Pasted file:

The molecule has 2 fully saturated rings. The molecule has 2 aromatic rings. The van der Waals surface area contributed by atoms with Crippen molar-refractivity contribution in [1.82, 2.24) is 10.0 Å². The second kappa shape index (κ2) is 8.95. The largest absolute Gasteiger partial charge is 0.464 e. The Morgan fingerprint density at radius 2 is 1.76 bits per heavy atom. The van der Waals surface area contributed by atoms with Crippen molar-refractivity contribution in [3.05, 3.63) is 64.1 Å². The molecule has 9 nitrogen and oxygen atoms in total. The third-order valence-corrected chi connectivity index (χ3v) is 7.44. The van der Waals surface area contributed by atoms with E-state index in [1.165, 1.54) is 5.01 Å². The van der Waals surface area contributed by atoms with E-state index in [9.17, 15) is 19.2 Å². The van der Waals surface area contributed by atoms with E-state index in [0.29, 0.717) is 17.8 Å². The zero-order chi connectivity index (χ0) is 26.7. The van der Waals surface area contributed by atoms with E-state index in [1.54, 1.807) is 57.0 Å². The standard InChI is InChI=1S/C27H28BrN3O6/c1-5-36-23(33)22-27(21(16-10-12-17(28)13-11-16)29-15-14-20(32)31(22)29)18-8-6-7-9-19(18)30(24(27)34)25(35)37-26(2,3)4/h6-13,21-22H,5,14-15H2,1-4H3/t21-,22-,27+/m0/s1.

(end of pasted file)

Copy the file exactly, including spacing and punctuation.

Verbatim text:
The molecule has 2 fully saturated rings. The molecule has 2 aromatic rings. The van der Waals surface area contributed by atoms with Crippen molar-refractivity contribution in [1.82, 2.24) is 10.0 Å². The second kappa shape index (κ2) is 8.95. The largest absolute Gasteiger partial charge is 0.464 e. The Morgan fingerprint density at radius 2 is 1.76 bits per heavy atom. The van der Waals surface area contributed by atoms with Crippen molar-refractivity contribution in [3.05, 3.63) is 64.1 Å². The molecule has 9 nitrogen and oxygen atoms in total. The third-order valence-corrected chi connectivity index (χ3v) is 7.44. The van der Waals surface area contributed by atoms with E-state index in [1.165, 1.54) is 5.01 Å². The van der Waals surface area contributed by atoms with E-state index in [9.17, 15) is 19.2 Å². The van der Waals surface area contributed by atoms with E-state index in [0.29, 0.717) is 17.8 Å². The zero-order chi connectivity index (χ0) is 26.7. The van der Waals surface area contributed by atoms with E-state index in [1.54, 1.807) is 57.0 Å². The standard InChI is InChI=1S/C27H28BrN3O6/c1-5-36-23(33)22-27(21(16-10-12-17(28)13-11-16)29-15-14-20(32)31(22)29)18-8-6-7-9-19(18)30(24(27)34)25(35)37-26(2,3)4/h6-13,21-22H,5,14-15H2,1-4H3/t21-,22-,27+/m0/s1.